Five miles in, five to go. Just keep running, I think. Just keep running... The sun beat down on me, the blazing Arizona heat gripping on to every last second of daylight. I was toeing the edge of my perceived limit. My spirit broke. My confidence dwindled away. My Motivator was absent, leaving my dehydrated, discouraged body only half way up Kitts Peak with no catalyst encouraging me to run faster. The taunting afternoon sun dared me to give up and walk. Step after listless step, my mind was overtaken by the desire to be far from the pain that pulsed through my body.
Legs protesting, lungs reluctantly expanding, and four miles left. From somewhere deep inside my brain, a faint voice refused to cease its endless encouragement that broke through the exhaustion: Just keep running. Just keep running...
Discouragement was getting the best of me, but I put one foot in front of the other. The sun was becoming milder as dusk took hold of the sky, and I looked out upon the creosote bushes scattered along the mountainside. Their pungent scent, filled with the nostalgia of monsoon season in the desert, tickled my nose—as if the creosote were intentionally urging me along with a gentle reminder, a small caress of my past that had carried me to this moment. My senses roused to life. I could see the colorful expanse of valley below me, the patterns of vegetation presented in a lovely mosaic. The air was cooling quickly as the sun slowly creeped away behind the other side of the hill. In that moment, an overwhelming sense of connection swept over me; to the sun, the rocks and plants, and the runners who were journeying by my side with their own internal monologue.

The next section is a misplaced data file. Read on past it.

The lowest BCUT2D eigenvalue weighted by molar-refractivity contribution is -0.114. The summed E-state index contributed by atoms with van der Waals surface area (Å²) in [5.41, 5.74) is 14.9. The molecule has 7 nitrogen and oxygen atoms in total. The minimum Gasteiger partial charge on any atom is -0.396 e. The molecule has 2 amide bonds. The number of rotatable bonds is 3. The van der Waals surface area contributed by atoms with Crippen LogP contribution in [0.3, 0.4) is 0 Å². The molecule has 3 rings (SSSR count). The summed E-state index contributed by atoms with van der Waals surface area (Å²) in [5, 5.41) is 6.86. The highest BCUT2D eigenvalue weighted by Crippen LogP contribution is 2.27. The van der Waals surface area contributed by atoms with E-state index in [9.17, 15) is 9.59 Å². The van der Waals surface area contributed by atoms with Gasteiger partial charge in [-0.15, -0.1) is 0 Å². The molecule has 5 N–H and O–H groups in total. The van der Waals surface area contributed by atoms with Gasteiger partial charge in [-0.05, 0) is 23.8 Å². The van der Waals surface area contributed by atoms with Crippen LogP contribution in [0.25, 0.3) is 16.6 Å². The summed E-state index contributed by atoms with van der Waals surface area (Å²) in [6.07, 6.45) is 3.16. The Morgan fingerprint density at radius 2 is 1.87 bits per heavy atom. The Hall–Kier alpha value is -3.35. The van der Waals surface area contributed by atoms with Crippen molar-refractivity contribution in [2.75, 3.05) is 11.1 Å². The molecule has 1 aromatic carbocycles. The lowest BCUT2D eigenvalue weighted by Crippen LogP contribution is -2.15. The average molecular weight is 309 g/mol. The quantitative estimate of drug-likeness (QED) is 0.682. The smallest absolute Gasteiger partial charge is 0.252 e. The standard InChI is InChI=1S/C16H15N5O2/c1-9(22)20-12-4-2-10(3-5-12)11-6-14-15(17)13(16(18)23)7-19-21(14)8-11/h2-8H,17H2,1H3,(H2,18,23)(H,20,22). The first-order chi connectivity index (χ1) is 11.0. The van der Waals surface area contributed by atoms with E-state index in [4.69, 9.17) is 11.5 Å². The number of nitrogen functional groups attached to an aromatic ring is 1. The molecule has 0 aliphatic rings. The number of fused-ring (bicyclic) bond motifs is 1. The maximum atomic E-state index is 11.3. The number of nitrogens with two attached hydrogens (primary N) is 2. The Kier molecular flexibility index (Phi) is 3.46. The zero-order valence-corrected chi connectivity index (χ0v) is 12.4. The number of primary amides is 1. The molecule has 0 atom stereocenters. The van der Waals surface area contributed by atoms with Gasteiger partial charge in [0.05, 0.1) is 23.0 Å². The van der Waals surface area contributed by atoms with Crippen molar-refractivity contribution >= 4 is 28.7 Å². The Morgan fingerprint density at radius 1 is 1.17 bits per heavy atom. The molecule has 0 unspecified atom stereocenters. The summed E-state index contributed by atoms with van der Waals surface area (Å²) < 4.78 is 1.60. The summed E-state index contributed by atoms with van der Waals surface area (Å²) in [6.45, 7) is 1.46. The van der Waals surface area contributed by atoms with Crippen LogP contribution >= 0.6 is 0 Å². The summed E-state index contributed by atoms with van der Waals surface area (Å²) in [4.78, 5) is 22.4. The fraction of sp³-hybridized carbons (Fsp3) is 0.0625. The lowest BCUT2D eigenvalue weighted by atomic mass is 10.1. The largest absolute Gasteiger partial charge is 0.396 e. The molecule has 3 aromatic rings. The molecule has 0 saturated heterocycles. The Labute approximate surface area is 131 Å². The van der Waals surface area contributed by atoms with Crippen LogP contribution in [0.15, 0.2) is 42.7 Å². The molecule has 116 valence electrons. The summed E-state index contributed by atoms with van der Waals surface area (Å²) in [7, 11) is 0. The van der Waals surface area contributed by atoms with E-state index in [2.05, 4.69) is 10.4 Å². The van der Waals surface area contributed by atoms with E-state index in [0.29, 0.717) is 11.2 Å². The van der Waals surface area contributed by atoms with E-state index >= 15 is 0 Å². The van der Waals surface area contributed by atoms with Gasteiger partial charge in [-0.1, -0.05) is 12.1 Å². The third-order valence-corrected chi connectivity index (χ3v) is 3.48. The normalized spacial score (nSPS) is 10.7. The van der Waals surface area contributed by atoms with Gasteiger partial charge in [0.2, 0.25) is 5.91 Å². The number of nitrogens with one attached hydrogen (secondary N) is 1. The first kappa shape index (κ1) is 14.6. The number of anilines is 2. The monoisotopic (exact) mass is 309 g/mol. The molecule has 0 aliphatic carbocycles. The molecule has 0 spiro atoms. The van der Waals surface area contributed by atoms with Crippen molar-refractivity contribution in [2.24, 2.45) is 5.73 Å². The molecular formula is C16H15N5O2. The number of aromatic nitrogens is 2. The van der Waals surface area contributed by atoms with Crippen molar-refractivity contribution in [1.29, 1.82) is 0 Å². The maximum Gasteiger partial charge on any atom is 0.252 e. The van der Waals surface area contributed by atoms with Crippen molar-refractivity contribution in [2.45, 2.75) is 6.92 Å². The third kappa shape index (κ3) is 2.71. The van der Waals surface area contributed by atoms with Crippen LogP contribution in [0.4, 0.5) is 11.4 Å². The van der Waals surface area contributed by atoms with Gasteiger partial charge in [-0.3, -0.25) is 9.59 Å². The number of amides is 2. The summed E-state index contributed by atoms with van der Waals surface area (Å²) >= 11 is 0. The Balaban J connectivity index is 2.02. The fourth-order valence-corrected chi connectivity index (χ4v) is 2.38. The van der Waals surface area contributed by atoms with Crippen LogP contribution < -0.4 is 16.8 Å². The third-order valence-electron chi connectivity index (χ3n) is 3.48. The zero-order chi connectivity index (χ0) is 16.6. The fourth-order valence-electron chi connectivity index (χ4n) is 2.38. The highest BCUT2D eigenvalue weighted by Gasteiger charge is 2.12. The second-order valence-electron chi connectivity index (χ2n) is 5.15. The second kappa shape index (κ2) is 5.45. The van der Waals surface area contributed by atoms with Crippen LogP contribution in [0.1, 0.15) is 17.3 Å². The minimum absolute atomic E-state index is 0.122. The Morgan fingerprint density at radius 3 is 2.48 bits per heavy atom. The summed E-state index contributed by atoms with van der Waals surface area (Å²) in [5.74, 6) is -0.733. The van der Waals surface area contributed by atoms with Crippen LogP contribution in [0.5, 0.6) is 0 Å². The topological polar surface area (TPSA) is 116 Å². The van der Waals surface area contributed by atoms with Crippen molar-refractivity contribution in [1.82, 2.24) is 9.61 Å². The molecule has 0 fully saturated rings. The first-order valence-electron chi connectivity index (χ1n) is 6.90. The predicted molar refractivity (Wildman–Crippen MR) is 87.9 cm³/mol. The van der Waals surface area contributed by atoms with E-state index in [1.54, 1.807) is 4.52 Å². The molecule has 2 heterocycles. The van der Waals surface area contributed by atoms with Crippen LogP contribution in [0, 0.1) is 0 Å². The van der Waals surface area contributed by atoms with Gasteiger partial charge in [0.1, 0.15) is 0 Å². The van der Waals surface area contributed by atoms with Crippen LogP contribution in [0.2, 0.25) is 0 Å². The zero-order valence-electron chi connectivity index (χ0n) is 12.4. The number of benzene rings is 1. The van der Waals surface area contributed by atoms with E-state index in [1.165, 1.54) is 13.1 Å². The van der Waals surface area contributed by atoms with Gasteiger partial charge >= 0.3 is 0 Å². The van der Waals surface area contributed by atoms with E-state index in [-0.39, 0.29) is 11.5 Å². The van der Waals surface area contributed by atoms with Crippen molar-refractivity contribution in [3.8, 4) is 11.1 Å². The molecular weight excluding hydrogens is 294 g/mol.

Passion and drive suddenly replaced bodily discomfort, as if some unknown force was renewing my cramping limbs. Fueled with unexplainable surges of energy, the drumming of my feet increased in tempo. Each strike of my soles upon the ground lightened; I was shedding weight with every step. The heavy armor of self doubt cracked and crumbled with the beating of my feet, until it fell away—exposing a raw, true layer of myself.
As I rounded a curve in the summit-less hill, a delightful sunset greeted me. Its rays caressed my triumphant spirit as it surrendered into the horizon. I felt an immense sense of joy and love for everything around me, a feeling only acquired by pushing oneself to the ultimate. I smiled. I cried. I was in pain, but I loved it. My mind soaring, my body failing, I was reborn. I was freshly aware. I was strong. Just when I believed myself to be totally and irreversibly drained, I still had more to give; it was just a matter of being brave enough to dig it up.
Just keep running. Just keep running... The broken record blasted between my eardrums until the words were audible, vibrating through my larynx and puffing out between my lips with every breath. I summoned every ounce of energy in my being to push my legs up the last two miles of Kitt’s Peak. My internal transformation danced with the colors of the sky, and as the sun kissed me goodnight, they lingered for a moment before disappearing completely, leaving behind a blanket of stars.
As the challenge of putting one foot in front of the other ceased its iteration, I greeted the summit broken and beaming.